President Donald Trump arrived at the first debate with a theory and a plan. The theory was that American voters crave dominance, no matter how belligerent or offensive. The plan was to hector, interrupt, and insult in hopes of establishing that dominance.
His theory was wrong, and his plan was counterproductive.
Trump walked onto that stage in Cleveland seven or eight points behind, because the traditional Republican advantage among upper-income and educated voters has dwindled; because non-college-educated white women have turned against him; because he is losing older voters to his mishandling of COVID-19; because the groups he needs to be demobilized—African Americans, the young—are up-mobilized. On the present trajectory, nearly 150 million votes are likely to be cast in 2020. If Trump wins 43 percent of them and Joe Biden 50 percent, not even the Electoral College can convert that negative margin into a second Trump term.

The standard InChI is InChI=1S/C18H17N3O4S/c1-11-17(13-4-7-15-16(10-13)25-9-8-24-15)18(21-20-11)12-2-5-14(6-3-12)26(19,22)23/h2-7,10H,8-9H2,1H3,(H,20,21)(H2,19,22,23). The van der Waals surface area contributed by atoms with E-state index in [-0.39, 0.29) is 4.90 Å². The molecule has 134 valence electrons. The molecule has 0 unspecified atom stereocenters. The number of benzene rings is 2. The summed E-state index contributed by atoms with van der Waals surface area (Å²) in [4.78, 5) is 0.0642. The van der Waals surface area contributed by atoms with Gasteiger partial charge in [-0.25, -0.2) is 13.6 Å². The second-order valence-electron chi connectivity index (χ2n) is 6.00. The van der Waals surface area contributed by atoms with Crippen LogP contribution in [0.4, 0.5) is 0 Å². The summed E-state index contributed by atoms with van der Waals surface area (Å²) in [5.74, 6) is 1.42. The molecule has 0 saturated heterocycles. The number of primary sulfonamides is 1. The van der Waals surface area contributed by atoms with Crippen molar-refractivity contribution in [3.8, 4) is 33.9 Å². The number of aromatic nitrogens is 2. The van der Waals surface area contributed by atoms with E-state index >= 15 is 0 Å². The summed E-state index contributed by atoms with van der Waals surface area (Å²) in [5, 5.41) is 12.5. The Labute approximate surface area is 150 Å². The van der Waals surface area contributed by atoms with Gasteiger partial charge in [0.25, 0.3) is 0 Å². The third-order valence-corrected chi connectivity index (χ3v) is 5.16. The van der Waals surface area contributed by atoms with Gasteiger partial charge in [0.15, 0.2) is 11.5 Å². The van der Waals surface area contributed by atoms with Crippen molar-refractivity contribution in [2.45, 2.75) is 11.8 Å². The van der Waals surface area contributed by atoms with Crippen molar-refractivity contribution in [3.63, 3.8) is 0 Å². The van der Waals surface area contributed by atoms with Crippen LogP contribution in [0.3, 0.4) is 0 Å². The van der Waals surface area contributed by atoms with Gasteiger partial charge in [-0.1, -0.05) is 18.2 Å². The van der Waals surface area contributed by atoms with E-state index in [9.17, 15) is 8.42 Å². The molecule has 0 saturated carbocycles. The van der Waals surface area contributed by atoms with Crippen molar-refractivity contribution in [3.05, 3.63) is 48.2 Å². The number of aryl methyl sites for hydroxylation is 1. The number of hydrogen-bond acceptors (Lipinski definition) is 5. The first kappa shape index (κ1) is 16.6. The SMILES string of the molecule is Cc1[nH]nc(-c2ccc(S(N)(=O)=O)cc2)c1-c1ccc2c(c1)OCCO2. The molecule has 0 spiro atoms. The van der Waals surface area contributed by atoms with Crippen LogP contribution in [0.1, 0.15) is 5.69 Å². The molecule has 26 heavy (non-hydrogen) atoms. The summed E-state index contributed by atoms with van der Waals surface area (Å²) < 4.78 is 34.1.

He needed to do something to change that reality.
Instead, he talked to Facebook conspiracists, to the angriest of ultra-Republican partisans, and to violent white supremacists. He urged the Proud Boys to “stand by” because “somebody’s got to do something” about “antifa and the left.” He refused to commit to a peaceful transfer of power in the (likely) event that he loses. He threatened months and months of chaos if the election does not go his way.